Jankovic J, Rajput AH, McDermott MP, Perl DP, . The Evolution of Diagnosis in Early Parkinson Disease. Arch Neurol. 2000;57(3):369-372. doi:10.1001/archneur.57.3.369
Copyright 2000 American Medical Association. All Rights Reserved. Applicable FARS/DFARS Restrictions Apply to Government Use.2000
Since there is no diagnostic biological marker for Parkinson disease (PD), the diagnosis is based on the results of clinical assessment. The accuracy of diagnosis improves with time and repeated assessments. Studies that require only inclusion of early cases of PD present a diagnostic challenge. Previous studies concluded that initial diagnoses of PD made by general neurologists were incorrect in 24% to 35% of the cases when patients were examined at autopsy. Experts in movement disorders are expected to have greater accuracy of initial diagnosis of PD.
To determine the evolution of clinical diagnosis in patients with early PD made initially by experts in PD.
Eight hundred patients with mild parkinsonian symptoms (Hoehn and Yahr stage 1 or 2) who received a diagnosis of PD less than 5 years before the beginning of the study were included in the original Deprenyl and Tocopherol Antioxidative Therapy for Parkinson's Disease study. These patients were followed up prospectively with repeated clinical assessments. The following clinical criteria were used to reassess the initial diagnosis: investigator's confidence in the diagnosis of PD, presence of atypical clinical features, findings of imaging studies, response to levodopa, and results of autopsy examinations.
The mean ± SD duration of illness in the 800 cases at enrollment was 2.2 ± 1.3 years, and the mean ± SD Hoehn and Yahr stage was 1.6 ± 0.5. The mean ± SD follow-up was 6.0 ± 1.4 years (range, 0.2-7.6 years). In 5 cases, PD was not confirmed at autopsy, and in 15 patients, the results of imaging studies indicated the presence of other pathological conditions. Of the 550 cases treated with levodopa, 49 (8.9%) had little or no improvement; 6 of these cases overlap with either autopsy or imaging study exclusion criteria. Two other cases had at least 4 of the 6 atypical clinical features arguing against the diagnosis of PD. Thus, of the 800 patients, 65 (8.1%) did not have PD according to the study criteria. Compared with those patients with the final diagnosis of PD, in the diagnoses of 60 patients without autopsy, the duration of symptoms (mean ± SD, 7.2 ± 2.0 years vs 8.3 ± 1.9 years; P<.001) and the duration of follow-up (5.3 ± 1.6 years vs 6.1 ± 1.3 years; P<.001) were shorter.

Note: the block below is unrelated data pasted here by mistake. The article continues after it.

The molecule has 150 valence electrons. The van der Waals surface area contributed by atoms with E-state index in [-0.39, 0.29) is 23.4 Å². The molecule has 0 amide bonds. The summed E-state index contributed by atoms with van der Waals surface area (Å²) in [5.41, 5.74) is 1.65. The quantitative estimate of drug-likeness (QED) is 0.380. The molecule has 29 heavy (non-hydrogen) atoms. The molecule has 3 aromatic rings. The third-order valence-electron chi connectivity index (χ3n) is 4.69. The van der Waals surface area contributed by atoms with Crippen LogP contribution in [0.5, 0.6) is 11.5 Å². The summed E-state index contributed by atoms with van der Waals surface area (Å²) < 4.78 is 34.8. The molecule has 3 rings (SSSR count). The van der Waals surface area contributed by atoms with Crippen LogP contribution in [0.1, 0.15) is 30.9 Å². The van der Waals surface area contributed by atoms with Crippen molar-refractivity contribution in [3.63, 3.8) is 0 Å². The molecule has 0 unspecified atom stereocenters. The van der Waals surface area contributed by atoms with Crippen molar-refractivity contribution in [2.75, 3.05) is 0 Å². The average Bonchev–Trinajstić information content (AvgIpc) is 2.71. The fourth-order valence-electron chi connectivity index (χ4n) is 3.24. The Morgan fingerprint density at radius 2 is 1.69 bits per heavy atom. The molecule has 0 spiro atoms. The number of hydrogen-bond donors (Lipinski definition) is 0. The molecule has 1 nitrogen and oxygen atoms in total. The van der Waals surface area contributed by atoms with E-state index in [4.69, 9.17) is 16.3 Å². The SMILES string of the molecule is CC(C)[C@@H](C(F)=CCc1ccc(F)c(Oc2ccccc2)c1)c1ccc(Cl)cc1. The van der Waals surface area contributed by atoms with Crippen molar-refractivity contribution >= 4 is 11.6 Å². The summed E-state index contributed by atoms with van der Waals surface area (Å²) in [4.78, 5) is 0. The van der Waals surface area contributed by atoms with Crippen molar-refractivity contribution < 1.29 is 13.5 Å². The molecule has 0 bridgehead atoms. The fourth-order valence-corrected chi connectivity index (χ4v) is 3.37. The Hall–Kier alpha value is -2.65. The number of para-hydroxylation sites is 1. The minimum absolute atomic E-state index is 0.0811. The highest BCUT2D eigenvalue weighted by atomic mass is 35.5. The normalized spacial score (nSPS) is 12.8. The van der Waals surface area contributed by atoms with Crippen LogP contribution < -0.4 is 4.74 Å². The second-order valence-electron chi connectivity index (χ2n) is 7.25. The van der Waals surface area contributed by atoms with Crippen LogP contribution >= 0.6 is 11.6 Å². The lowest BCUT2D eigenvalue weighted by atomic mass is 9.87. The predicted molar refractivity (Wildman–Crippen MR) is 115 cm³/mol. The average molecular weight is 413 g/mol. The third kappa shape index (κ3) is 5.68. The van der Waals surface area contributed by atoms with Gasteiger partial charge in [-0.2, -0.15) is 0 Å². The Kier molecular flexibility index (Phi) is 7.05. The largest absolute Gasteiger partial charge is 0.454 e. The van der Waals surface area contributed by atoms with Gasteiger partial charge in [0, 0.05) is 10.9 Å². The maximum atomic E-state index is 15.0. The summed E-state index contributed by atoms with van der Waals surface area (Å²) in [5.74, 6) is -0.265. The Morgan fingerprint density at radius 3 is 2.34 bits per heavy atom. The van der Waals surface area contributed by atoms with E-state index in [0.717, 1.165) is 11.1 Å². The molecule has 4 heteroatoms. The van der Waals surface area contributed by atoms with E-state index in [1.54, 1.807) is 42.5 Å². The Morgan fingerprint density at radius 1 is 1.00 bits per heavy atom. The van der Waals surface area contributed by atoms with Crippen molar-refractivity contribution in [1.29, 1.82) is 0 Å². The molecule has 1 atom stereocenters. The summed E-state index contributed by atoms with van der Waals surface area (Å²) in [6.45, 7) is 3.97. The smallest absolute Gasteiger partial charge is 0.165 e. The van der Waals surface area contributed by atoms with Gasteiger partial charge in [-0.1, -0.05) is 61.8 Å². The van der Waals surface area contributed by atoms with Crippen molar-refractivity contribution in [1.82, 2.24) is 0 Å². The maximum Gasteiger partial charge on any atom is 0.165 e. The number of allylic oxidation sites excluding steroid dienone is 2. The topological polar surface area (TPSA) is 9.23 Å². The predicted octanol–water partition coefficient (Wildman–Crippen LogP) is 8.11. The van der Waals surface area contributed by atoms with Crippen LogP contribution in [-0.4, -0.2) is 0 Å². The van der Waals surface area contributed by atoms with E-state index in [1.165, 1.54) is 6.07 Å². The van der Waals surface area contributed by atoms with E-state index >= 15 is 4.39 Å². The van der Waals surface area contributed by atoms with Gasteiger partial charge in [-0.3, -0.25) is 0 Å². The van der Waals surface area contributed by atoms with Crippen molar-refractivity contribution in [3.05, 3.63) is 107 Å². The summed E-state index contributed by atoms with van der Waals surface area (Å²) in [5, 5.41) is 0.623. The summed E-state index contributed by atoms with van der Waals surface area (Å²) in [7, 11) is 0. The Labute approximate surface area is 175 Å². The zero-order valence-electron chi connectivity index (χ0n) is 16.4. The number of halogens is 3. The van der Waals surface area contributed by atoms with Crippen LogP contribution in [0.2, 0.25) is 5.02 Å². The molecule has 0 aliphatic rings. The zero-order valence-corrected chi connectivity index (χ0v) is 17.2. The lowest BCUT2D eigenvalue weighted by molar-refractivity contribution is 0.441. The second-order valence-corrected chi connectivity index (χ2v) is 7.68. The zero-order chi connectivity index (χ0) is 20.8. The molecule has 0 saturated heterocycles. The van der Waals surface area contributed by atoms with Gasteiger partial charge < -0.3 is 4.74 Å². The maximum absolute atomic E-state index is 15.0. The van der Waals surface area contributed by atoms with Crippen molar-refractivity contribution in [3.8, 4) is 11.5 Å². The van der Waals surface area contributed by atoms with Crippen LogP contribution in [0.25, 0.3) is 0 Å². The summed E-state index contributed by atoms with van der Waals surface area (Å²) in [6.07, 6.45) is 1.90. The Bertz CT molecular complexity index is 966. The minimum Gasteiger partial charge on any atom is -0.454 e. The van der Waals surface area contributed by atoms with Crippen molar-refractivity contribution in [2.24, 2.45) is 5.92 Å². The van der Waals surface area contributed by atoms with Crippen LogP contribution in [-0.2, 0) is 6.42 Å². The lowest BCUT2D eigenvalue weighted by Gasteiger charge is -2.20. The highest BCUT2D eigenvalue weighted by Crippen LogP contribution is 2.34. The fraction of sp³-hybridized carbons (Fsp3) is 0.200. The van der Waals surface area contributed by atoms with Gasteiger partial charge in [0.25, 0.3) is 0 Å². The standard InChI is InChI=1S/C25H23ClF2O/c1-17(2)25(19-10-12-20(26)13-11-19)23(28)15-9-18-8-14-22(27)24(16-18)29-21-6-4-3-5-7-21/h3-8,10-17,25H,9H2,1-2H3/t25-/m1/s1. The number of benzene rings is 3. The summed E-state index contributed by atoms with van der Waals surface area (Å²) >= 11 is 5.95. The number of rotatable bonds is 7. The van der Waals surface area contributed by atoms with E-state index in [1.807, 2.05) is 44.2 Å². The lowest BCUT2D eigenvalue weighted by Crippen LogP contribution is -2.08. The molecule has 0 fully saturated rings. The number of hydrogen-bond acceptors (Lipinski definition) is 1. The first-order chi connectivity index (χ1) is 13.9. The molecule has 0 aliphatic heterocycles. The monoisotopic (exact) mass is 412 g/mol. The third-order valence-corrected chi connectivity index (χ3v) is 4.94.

We found that 65 (8.1%) of patients initially diagnosed as having PD were later found to have an alternate diagnosis based on multifactorial clinical diagnostic criteria. This alternate diagnosis indicated that experts in PD changed their diagnoses infrequently during the 7.6-year follow-up.
IN THE ABSENCE of a reliable diagnostic marker, the clinical diagnosis of idiopathic Parkinson disease (PD) is based on the presence of characteristic features. Various clinical diagnostic criteria have been proposed, but none have been conclusively validated.1 Rajput et al2 made the clinical diagnosis of PD when at least 2 of the 3 cardinal signs (bradykinesia, rigidity, and resting tremor) were present, there was no identifiable cause of the disease, and there was no clinical evidence of widespread lesions of the central nervous system. The diagnosis was confirmed after a mean follow-up of 12 years in 31 (76%) of 41 cases. Using the clinical diagnostic criteria of the Parkinson's Disease Society Brain Bank, London, England, Hughes et al3 reported the same (76%) autopsy-confirmed diagnostic accuracy in 100 brains of patients with parkinsonism. By modifying the criteria to include asymmetric onset, no atypical features, and no possible cause for another parkinsonian syndrome, the diagnostic accuracy was increased to 93% (true-positive cases), but 32% of pathologically proven cases of PD were not identified by these criteria (false-negative cases). Thus, an increase in positive predictive value was associated with a decrease in sensitivity.
Good response to levodopa is often used to support the diagnosis of PD. Of 100 pathologically proven cases from the United Kingdom, Hughes et al4 reported that 77 (77%) had good or excellent initial levodopa response as did 16 (94%) of 17 patients examined by Rajput et al.5 However, rare cases of pathologically proven parkinsonism with Lewy bodies, but without response to levodopa, have been reported.6 Therefore, while improvement with levodopa supports the diagnosis of PD, response to levodopa cannot be used to reliably differentiate PD from other parkinsonian disorders. The diagnosis of PD is reserved for those idiopathic cases that have pathological findings of substantia nigra and Lewy bodies.1 Future advances in imaging technology will undoubtedly improve the diagnostic potential of magnetic resonance imaging, positron emission tomography, and single photon emission computed tomography.7- 10 Until the utility of these imaging techniques in the diagnosis of PD is established, the diagnosis of PD will rest on a set of clinically defined criteria. We present herein the results of a study of cases prospectively followed since the early stages of PD to examine the evolution of clinical diagnosis.
The Deprenyl and Tocopherol Antioxidative Therapy for Parkinson's Disease (DATATOP)11 was a double-blind study designed by the Parkinson Study Group to evaluate the effects of selegiline hydrochloride, vitamin E, both drugs in combination, and placebo on the progression of the disease. The patients were randomized into one of the treatment groups and followed up at regular intervals. Subsequent modifications to the trial allowed for the systematic follow-up of patients for 7.6 years. The methods and the results have been described in previous articles.11- 16 Briefly, 800 patients with early PD (Hoehn and Yahr stages 1 and 2)17 were enrolled in 28 US and Canadian centers. The 34 investigators at the 28 centers were selected to participate in the study because they had a major interest in movement disorders and considerable experience in treating patients with PD. Of the 800 patients, 528 (66%) were men and 272 (34%) were women. The follow-up evaluations in the DATATOP study included making clinical assessments using the Unified Parkinson's Disease Rating Scale,18 completing standard case report forms designed to track the latest clinical diagnosis, and documenting the reasons for any change in diagnosis. The first patient was enrolled on April 1, 1987, and the data on verification of diagnosis included information to September 1996.